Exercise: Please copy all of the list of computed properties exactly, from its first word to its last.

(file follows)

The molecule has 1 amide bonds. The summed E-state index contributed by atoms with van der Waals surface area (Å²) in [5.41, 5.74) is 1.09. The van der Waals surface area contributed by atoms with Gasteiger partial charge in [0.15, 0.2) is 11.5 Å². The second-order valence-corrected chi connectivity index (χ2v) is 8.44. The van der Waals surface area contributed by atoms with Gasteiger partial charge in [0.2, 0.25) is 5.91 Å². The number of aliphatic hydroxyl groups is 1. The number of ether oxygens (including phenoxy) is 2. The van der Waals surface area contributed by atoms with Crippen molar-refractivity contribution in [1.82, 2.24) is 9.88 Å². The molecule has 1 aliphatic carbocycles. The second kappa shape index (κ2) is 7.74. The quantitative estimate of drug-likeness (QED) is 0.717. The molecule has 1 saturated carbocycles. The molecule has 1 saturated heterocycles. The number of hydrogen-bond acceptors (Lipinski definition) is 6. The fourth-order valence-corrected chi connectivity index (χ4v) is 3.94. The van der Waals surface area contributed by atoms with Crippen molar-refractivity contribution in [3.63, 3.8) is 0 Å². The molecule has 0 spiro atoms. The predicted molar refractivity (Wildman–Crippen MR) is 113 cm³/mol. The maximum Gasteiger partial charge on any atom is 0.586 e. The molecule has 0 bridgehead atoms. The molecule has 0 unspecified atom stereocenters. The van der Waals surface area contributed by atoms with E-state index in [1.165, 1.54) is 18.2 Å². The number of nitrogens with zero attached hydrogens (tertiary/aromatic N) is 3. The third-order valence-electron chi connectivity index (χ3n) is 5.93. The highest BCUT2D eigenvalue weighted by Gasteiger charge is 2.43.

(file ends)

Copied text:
The molecule has 1 amide bonds. The summed E-state index contributed by atoms with van der Waals surface area (Å²) in [5.41, 5.74) is 1.09. The van der Waals surface area contributed by atoms with Gasteiger partial charge in [0.15, 0.2) is 11.5 Å². The second-order valence-corrected chi connectivity index (χ2v) is 8.44. The van der Waals surface area contributed by atoms with Gasteiger partial charge in [0.2, 0.25) is 5.91 Å². The number of aliphatic hydroxyl groups is 1. The number of ether oxygens (including phenoxy) is 2. The van der Waals surface area contributed by atoms with Crippen molar-refractivity contribution in [1.82, 2.24) is 9.88 Å². The molecule has 1 aliphatic carbocycles. The second kappa shape index (κ2) is 7.74. The quantitative estimate of drug-likeness (QED) is 0.717. The molecule has 1 saturated carbocycles. The molecule has 1 saturated heterocycles. The number of hydrogen-bond acceptors (Lipinski definition) is 6. The fourth-order valence-corrected chi connectivity index (χ4v) is 3.94. The van der Waals surface area contributed by atoms with Crippen molar-refractivity contribution in [3.63, 3.8) is 0 Å². The molecule has 0 spiro atoms. The predicted molar refractivity (Wildman–Crippen MR) is 113 cm³/mol. The maximum Gasteiger partial charge on any atom is 0.586 e. The molecule has 0 bridgehead atoms. The molecule has 0 unspecified atom stereocenters. The van der Waals surface area contributed by atoms with E-state index in [1.165, 1.54) is 18.2 Å². The number of nitrogens with zero attached hydrogens (tertiary/aromatic N) is 3. The third-order valence-electron chi connectivity index (χ3n) is 5.93. The highest BCUT2D eigenvalue weighted by Gasteiger charge is 2.43.